Inequality in human relationships refers to a status quo whereby one party is considered in some way superior the other. Whilst this situation is practically unavoidable, relationships in which specific (age, disability) and/or marked inequalities are present have been interpreted as inherently abusive by modern society and its scholars - particularly in the fields of popular thought, victimology and mainstream feminism. With said dogma taken for granted, the emphasis of anti-oppressive social theory moves from a pro-choice position to advocacy for social restrictions; "protecting children and young people from potential harm".
Inequality and power disparity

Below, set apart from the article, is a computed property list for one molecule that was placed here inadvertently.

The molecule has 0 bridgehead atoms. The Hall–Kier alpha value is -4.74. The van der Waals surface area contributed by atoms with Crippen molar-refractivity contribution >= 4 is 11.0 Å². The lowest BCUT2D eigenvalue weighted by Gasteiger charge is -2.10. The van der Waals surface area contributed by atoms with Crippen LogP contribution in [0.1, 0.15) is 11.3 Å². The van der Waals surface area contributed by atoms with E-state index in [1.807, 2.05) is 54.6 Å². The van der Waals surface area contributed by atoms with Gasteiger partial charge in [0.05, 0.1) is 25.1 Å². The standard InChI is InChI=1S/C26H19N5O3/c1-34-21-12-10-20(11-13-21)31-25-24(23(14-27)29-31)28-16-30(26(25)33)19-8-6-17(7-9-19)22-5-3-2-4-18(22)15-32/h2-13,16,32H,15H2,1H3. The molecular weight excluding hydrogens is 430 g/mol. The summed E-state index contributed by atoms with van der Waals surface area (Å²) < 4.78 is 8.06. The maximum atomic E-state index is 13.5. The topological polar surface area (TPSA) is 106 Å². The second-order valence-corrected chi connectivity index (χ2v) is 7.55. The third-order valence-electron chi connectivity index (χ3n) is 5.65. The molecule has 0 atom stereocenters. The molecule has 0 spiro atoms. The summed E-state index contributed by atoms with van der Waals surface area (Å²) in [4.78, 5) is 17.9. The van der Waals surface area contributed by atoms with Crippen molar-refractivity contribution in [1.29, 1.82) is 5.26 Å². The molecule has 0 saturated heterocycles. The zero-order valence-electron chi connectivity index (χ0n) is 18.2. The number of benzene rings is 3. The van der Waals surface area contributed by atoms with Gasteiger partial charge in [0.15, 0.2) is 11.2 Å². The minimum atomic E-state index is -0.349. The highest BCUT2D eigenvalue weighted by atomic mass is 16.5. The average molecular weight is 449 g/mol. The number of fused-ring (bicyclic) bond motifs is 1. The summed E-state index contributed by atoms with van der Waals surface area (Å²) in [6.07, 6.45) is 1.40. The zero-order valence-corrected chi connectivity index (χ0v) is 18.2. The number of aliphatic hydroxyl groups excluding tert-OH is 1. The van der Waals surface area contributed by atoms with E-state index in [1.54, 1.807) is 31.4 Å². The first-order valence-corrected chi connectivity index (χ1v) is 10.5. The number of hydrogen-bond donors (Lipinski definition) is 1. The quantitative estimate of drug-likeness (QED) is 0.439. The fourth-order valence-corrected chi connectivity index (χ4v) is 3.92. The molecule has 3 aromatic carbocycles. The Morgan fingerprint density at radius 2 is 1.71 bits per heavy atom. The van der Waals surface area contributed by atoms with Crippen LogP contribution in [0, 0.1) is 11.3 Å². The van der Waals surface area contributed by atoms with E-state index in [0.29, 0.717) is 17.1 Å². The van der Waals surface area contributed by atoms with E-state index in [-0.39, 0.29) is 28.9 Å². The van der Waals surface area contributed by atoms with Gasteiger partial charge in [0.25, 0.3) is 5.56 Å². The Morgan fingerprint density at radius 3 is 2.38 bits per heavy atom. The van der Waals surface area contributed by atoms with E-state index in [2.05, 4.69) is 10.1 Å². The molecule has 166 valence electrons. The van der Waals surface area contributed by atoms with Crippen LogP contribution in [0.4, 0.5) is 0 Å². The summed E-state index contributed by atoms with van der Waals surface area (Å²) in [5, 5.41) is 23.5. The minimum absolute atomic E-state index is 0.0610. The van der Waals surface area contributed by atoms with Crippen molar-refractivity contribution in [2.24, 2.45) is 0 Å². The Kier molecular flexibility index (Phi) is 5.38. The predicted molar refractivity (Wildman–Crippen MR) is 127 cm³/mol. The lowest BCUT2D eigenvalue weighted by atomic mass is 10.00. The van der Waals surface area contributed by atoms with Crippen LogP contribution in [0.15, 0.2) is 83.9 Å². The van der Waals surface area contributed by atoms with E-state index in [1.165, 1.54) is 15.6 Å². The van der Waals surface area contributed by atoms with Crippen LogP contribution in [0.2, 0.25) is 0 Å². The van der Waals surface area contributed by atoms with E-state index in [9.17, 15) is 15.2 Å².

The central argument put forward against sexual contacts between adults and minors by victimologists such as David Finkelhor is that inequalities between the generations are concrete in nature and often lead to abuse and harm. Critics point out that this argument could be applied to various other forms of unbalanced relationship, yet it is selectively applied against taboos by victimologists. Opponents argue that power disparities need not lead to abusive behaviors. For example, scholars generally accept that homosexuality was often throughout history, expressed in age-structured forms, particularly among the elites.
Advocates of youth rights recommend emancipating minor youth as a means to equipping them with the legal protections, experiences and knowledge required to function safely as social agents. Current taboos, low expectations and legal restrictions are said to contribute to the Infantilization of youth.
- "Youth Rights" - Wikipedia article.